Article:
Driving through the West Bank on Land Day, March 30, we pull to the side of the road outside Balata refugee camp, on the outskirts of Nablus. In the valley, two bulldozers move slowly against the backdrop of the Nablus hills, plowing a new road through wheatfields. Spring has come early this year, and in the heady sunlight we make our way through the knee-high wheat to ask two burly Israeli soldiers, clearly enjoying their duty of guarding the bulldozers, why the authorities were building a new road parallel to two existing roads.

”Security,” says one with a grin. He follows this with a cheerful command to a young Palestinian farmer and his mother standing silently by to “bring coffee.” They ignore this “request” and move away to their nearby house. We follow to talk with them. The road, a bypass route to allow Elon Moreh settlers to avoid Balata camp, plowed through a portion of this family’s olive orchards and wheat fields. We could see the uprooted trees. Yes, a lawyer had appealed to the High Court. No, the village mukhtar didn’t help much; he was in the local Village League. Yes, they know today is Land Day.

Journalists and researchers in the West Bank have told this tired story many times over the last few years. Even Queen Elizabeth is in the know after Crown Prince Hassan briefed her with maps and pointer on the tightening noose of settlements around Arab towns in the West Bank and the urgent priority of “saving the land” that is left in Arab hands. The political debate behind this oft-told tale has lately taken on the curiously narrow focus of “timetables.” One position (Meron Benvenisti, some Israeli peaceniks, some Palestinian “rejectionists”) holds that it is “too late,” that de facto annexation has taken place. Others, such as Elias Freij and similar pro-Jordanian forces, and the infamous “Arabists” in the State Department, maintain that it is “five minutes ’til midnight.” Still another reading here is that “facts” are always reversible; the Sinai withdrawal has shown that politics are in command.

The point of this debate is certainly relevant, but the framework distorts the discussion. Any political solution that alters the status of the West Bank can not include a magical reversion to the Palestine of pre-occupation years, let alone to the somewhat mythologized peasant society of Palestinian memory. At the same time, a political strategy to resist the occupation cannot consist only of defining the terms of a political settlement. Some Palestinians here think the national movement may be making this mistake today.

Palestinians in the West Bank have recently witnessed once again the rise and fall of the “Jordanian option.” If nothing else, it at least provided viewers of Jordan’s English-language television news with the sight of Palestinian students in the West Bank chanting slogans against King Hussein. In its broadcast of a February 12 press conference at Birzeit University protesting the Israeli military’s closure of Birzeit’s old campus, the editors apparently failed to notice that students were raising slogans against the Jordanian monarch rather than the Israeli occupier. Despite this diverting episode, PLO Chairman Yasser Arafat completed his second round of talks with King Hussein. Response here was restricted, for the most part, to circulating petitions. Palestinians in the occupied territories feel like they have been sitting in a waiting room since the Lebanon war. They witness many “events” but seem to conclude that nothing of substance is happening. Whether this reflects their absence as participants or their prescience of yet another stalemate from all this bustle is not clear. Currently the stalemate interpretation prevails, as King Hussein raises high the anti- American banner and the US presidential campaign once again persuades the Arab heads of state to wait for the mythical second-term president who will break free from the clutch of vicious lobbies to make peace in the Middle East while distributing arms to his worthy Arab allies.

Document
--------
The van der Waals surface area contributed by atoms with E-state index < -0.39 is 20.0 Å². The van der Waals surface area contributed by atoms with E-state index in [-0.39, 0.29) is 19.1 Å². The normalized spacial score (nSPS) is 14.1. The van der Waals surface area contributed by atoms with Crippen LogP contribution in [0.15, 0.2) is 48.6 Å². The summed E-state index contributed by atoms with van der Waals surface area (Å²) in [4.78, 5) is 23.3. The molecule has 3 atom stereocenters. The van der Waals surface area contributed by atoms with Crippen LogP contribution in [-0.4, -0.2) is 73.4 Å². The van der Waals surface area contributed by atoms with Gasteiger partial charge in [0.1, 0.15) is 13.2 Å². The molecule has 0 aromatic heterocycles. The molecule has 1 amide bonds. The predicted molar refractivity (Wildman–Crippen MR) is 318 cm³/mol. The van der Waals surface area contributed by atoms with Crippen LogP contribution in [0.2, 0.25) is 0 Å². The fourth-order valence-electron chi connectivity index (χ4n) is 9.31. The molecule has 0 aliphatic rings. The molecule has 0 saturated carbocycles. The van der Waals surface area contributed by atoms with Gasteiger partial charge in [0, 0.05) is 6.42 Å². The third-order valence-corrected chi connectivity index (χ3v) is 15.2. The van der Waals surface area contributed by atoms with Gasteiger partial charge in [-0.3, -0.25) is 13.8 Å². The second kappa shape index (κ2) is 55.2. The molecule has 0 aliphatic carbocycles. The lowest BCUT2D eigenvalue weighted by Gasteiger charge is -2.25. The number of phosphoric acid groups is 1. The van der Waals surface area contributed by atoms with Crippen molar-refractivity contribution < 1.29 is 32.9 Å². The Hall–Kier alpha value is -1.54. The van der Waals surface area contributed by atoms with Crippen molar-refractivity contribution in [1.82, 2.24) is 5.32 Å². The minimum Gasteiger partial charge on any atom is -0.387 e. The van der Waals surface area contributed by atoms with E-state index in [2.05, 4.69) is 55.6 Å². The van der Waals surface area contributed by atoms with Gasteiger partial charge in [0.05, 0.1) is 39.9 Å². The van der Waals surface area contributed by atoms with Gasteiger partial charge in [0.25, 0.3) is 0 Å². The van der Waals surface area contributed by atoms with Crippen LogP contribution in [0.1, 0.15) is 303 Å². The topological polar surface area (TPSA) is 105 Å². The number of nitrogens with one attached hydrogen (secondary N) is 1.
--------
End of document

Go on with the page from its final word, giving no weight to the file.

Here in the occupied territories, and one suspects in the Palestinian diaspora as well, internal conflicts have posed problems of strategy which may have more significance for the course of the Palestinian movement than the well- televised embraces and pronouncements of the king and the chairman. The common media assumption that the West Bank is “pro-Arafat” is almost indisputably true. Recent student council elections, for instance, installed solidly pro-Arafat factions in power in three of four West Bank universities. But this support is not necessarily available for Arafat to draw upon like a Swiss bank account, and probably no one is more aware of this than the chairman. For example, he turned aside the appeal of the 40 Palestinians from the West Bank and Gaza who traveled to Jordan during his talks with Hussein to present a petition pushing for a Jordanian mandate to “save the land,” despite the fact that the delegation was hand-picked by an allied member of the PLO Executive Committee. Al-Fajr, which supports Arafat, later printed the appeal on the front page, apparently to target the signators, who were strikingly unrepresentative in the eyes of the community here.

In January, mainstream pro-Arafat mass organizations (women, students, professionals) joined in an uneasy alliance with more leftist organizations in a number of forums and statements to condemn any attempt by Jordan to present itself as an alternative to the PLO by such steps as reconstituting the king’s “rotting parliament.” These alliances are under great strain from both sides: the left would like to see a more explicit condemnation of Arafat’s maneuvers, while the right supports a more powerful mandate for the chairman and his policies. Both maintain a fitful unity, knowing that the fateful decisions to determine whether the PLO will split officially will be taken “outside.” At the same time, the only intact part of Palestinian society on Palestinian land is where the bases of power are at stake.